It’s strange how pieces from different places connect sometimes. I’m not talking about jigsaws here (for once). I heard this week that one of the more interesting novels I’ve read in recent years, Drive your Plow over the Bones of the Dead by Olga Tokarczuk, has been made into a movie called Spoor. I found this out while looking at a list of Era-defining Polish films from the Calvert Journal (news from the New East). I’m not particularly interested in Polish film, so it’s a surprise that I even thought to click on the link and look through the list, but I’m glad I did, because there it was. Now, my challenge is where to find a copy of this film, and then to try and persuade Husband to watch it with me – a Polish language eco-murder-mystery set in winter in a remote rural part of Poland. Yes, I can see him going for that.
This week I went to the theatre. Actual live singing-and-dancing musical theatre. For the first time in nearly 18 months. I took my friend to see Singin’ in the Rain, and it felt good to see something so light, so chirpy, so colourful, so familiar. My friend was a bit anxious about being with so many people (the theatre was quite full) – and yes, I haven’t been in a room with this many people in over a year. Pretty much everyone was wearing masks (not initially, but when the pre-show voiceover asked us to, most people complied) and almost everyone stood up at the end to applaud the cast. I think we were all happy to be out, happy to be entertained, and happy to see actors/singers/dancers doing what they do and (I know it’s acting but…) enjoying themselves. The cast did seem genuinely happy. Especially Adam Cooper in the role of Don Lockwood, who, during the eponymous scene, kicked water all over the audience members in the front five or six rows.
I’m trying to store the feeling of leaving the theatre – to add it like a coal to warm some part of my soul. It’s a kind of buzz, like excitement but not quite excitement. It’s the buzz I had after our BBQ last week – seeing people, hanging out with people, talking to people. I had a strange kind of warm buzz for some days afterwards. And seeing Singin’ in the Rain topped it up again. Is it even a buzz or is it just the absence of fear? The feeling that things look a little bit more like The Before? That some kind of knot I’ve been carrying around in my stomach for the past 17 months has started to loosen?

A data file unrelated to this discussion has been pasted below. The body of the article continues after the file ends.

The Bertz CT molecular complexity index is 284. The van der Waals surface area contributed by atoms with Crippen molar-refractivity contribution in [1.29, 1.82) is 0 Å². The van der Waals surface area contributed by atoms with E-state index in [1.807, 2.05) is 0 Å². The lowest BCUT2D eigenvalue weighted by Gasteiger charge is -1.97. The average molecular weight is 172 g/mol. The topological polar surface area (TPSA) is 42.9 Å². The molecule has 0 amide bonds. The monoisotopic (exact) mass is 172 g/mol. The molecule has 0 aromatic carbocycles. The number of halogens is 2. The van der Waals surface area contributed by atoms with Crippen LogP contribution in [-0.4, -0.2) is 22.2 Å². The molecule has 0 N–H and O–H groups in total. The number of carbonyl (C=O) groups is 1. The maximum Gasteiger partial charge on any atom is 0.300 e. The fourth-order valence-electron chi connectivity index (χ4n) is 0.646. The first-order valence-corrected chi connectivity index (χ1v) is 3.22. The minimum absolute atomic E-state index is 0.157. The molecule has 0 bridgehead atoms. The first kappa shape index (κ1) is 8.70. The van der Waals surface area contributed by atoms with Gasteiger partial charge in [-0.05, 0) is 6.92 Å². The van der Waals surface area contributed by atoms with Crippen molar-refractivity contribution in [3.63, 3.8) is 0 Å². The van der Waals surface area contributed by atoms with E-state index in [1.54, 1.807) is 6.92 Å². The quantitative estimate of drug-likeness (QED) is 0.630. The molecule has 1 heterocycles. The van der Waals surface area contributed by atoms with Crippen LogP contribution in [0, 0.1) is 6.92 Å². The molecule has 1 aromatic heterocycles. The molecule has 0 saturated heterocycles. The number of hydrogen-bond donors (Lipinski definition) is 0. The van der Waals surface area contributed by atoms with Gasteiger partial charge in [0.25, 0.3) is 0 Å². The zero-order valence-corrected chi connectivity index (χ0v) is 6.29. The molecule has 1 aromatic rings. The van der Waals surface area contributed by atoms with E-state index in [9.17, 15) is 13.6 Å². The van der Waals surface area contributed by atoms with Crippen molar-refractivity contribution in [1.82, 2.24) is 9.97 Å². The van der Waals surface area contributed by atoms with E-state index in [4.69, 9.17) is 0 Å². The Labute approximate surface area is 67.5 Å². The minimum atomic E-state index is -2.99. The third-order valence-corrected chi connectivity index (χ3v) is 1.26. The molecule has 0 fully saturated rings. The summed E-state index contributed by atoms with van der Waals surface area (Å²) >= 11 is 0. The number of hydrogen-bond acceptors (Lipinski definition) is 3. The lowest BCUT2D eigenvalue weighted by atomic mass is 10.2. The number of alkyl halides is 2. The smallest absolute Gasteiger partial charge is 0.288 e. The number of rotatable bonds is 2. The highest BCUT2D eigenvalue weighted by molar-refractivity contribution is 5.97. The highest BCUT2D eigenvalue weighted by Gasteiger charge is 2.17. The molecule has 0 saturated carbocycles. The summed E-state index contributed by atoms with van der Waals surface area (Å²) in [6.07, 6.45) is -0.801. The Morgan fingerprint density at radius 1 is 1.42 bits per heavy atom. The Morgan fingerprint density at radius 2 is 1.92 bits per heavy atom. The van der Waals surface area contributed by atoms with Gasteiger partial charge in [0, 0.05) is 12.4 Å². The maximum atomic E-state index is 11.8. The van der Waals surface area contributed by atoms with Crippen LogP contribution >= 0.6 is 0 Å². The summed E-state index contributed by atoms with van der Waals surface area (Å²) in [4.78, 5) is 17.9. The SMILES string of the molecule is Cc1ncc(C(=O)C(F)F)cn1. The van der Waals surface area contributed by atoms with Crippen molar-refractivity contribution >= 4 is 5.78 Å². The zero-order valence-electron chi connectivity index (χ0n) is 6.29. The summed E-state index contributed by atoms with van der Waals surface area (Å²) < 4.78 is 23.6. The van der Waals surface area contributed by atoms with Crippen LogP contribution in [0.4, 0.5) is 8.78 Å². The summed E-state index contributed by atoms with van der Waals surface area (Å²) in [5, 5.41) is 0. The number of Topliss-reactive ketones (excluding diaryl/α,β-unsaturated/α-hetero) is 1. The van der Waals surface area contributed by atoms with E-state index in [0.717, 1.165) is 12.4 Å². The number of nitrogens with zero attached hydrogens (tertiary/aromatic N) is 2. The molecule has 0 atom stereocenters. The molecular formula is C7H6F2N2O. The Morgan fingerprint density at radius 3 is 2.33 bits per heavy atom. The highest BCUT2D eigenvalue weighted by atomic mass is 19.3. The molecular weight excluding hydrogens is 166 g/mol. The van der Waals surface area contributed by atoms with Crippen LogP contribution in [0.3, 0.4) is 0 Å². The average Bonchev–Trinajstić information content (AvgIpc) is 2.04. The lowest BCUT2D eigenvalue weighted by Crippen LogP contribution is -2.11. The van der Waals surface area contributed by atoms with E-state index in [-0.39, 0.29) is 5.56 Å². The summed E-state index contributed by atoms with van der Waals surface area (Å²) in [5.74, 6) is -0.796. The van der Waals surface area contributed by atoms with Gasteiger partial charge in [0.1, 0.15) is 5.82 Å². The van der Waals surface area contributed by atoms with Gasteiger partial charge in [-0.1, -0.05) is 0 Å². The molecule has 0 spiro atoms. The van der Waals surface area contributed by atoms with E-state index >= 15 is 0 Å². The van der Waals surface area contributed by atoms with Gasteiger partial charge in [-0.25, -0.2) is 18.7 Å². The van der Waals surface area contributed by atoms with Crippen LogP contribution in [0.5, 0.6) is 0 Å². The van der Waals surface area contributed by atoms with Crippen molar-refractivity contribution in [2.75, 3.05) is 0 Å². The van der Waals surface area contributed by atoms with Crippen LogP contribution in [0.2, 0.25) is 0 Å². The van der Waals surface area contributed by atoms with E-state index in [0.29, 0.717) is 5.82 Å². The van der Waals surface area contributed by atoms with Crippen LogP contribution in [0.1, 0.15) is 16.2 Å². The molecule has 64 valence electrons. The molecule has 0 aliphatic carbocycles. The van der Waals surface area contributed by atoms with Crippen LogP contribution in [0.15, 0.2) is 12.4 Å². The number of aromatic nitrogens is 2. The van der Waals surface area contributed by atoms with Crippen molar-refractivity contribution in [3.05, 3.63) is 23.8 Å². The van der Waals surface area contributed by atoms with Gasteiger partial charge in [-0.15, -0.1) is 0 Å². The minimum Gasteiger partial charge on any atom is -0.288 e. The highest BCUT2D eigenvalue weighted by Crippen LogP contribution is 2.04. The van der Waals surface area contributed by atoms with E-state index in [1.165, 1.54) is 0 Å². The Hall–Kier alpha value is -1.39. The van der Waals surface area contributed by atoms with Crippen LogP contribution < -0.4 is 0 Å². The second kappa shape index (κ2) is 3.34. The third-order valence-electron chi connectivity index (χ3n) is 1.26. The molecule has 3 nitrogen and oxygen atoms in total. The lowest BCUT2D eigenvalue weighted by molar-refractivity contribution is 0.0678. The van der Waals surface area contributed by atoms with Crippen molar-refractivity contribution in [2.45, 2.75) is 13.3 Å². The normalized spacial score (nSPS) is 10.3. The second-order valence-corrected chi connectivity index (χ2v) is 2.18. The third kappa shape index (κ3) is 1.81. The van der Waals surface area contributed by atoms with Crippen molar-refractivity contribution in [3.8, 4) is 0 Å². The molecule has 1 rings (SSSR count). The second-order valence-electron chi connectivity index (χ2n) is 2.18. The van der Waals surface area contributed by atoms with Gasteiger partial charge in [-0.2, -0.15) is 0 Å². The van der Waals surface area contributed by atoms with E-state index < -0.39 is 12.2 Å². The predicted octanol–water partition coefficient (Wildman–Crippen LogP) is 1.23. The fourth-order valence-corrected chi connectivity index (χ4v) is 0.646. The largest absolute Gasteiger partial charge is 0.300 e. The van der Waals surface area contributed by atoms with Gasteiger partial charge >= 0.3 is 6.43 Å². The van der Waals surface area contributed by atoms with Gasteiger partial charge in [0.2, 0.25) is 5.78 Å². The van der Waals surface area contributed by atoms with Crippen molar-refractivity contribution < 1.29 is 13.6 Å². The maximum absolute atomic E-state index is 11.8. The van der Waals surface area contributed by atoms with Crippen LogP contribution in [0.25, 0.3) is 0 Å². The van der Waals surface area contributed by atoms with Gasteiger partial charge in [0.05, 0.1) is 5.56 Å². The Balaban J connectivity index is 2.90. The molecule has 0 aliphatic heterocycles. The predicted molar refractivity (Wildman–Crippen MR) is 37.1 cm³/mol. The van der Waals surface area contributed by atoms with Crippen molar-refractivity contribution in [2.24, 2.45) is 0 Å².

Also this week I went in to the office to work, but not at one of the anonymised desks, at my very own desk on my very own floor. The space I worked at for all that time in The Before and (truth be told) that I spent so much time in I had started to resent it. But this week I went there and sat in my chair at my desk and thought… Wow, those screens are really small! How did I ever work from such small displays?
I’m happy to report that all my work shoes are still safe in their drawer. No signs of mice making a nest or gnawing at the straps.
Being in my own work space again felt like I’d stepped through some kind of time-tunnel. All the calendars were still on March 2020. Post it notes stuck to the edges of my screen with reminders of things that aren’t relevant any more. It was hard to settle and concentrate, the whole office experience felt so novel. And there was the eerie silence. Normally a busy environment, the whole floor was empty except for me. No other people in sight, no other voices to be heard. Same-same but very, very different.
Of all the office plants we used to have, only one has survived. There are a whole lot of empty pots where plants used to be and this strikes me as a metaphor for the whole Covid experience. Where there used to be abundance, now there are empty spaces – spaces that were once occupied by people, shops, cafes, experiences. Spaces that it will take some time to fill again.
Book club update: local book club was supposed to meet on Wednesday, but it was bumped to Thursday as some people couldn’t make it. And on Thursday people were also saying they couldn’t make it. So it seems there were only me and one other person were waiting to get the Zoom link from the organiser at 8pm, and when it didn’t come, the other person (let’s call her Nadia), messaged the group to ask for the link. “Sorry,” came back the message from the organiser at 8.05pm, “but I haven’t sent it as there’s only three of us. I think it’s better to wait until there are more of us.” She cancelled the meeting five minutes after it was due to start! Nadia was obviously just as pissed off as I was but she got her reply in first, telling the group WhatsApp that “being in a book club takes commitment which means not just reading the book but also keeping the date of the meeting free to show up for the meeting. No date will work for everyone all the time but everyone should commit to the date agreed.”